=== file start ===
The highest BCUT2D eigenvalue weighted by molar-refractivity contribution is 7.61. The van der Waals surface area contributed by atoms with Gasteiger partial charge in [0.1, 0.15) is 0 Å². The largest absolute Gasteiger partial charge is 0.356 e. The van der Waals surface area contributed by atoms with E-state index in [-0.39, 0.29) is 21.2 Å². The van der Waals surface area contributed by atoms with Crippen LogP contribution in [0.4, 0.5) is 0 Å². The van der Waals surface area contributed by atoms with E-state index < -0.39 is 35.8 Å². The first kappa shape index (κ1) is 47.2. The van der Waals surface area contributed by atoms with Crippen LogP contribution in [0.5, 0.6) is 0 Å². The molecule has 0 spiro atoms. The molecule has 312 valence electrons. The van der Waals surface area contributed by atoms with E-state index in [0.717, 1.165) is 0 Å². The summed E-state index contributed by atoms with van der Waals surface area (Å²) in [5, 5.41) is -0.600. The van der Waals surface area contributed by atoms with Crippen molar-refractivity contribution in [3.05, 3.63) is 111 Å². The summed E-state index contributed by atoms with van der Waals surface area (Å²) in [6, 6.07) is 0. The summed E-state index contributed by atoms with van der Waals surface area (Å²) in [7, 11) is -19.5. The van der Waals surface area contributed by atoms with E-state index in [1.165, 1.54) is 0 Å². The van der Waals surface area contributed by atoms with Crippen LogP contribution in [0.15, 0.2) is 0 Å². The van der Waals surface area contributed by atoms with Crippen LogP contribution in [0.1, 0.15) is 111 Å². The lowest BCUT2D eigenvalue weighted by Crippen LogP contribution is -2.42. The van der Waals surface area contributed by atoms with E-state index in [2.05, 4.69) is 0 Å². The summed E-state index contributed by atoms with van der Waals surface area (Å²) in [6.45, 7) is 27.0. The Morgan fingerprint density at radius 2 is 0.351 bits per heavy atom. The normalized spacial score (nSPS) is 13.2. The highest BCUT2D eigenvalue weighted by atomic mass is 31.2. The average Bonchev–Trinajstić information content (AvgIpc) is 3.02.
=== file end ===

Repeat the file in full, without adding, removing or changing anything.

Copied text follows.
The highest BCUT2D eigenvalue weighted by molar-refractivity contribution is 7.61. The van der Waals surface area contributed by atoms with Gasteiger partial charge in [0.1, 0.15) is 0 Å². The largest absolute Gasteiger partial charge is 0.356 e. The van der Waals surface area contributed by atoms with E-state index in [-0.39, 0.29) is 21.2 Å². The van der Waals surface area contributed by atoms with Crippen LogP contribution in [0.4, 0.5) is 0 Å². The van der Waals surface area contributed by atoms with E-state index < -0.39 is 35.8 Å². The first kappa shape index (κ1) is 47.2. The van der Waals surface area contributed by atoms with Crippen LogP contribution in [0.5, 0.6) is 0 Å². The molecule has 0 spiro atoms. The molecule has 312 valence electrons. The van der Waals surface area contributed by atoms with E-state index in [0.717, 1.165) is 0 Å². The summed E-state index contributed by atoms with van der Waals surface area (Å²) in [5, 5.41) is -0.600. The van der Waals surface area contributed by atoms with Crippen molar-refractivity contribution in [3.05, 3.63) is 111 Å². The summed E-state index contributed by atoms with van der Waals surface area (Å²) in [6, 6.07) is 0. The summed E-state index contributed by atoms with van der Waals surface area (Å²) in [7, 11) is -19.5. The van der Waals surface area contributed by atoms with E-state index in [1.165, 1.54) is 0 Å². The van der Waals surface area contributed by atoms with Crippen LogP contribution in [0.15, 0.2) is 0 Å². The van der Waals surface area contributed by atoms with Crippen LogP contribution in [0.1, 0.15) is 111 Å². The lowest BCUT2D eigenvalue weighted by Crippen LogP contribution is -2.42. The van der Waals surface area contributed by atoms with E-state index in [2.05, 4.69) is 0 Å². The summed E-state index contributed by atoms with van der Waals surface area (Å²) in [6.45, 7) is 27.0. The Morgan fingerprint density at radius 2 is 0.351 bits per heavy atom. The normalized spacial score (nSPS) is 13.2. The highest BCUT2D eigenvalue weighted by atomic mass is 31.2. The average Bonchev–Trinajstić information content (AvgIpc) is 3.02.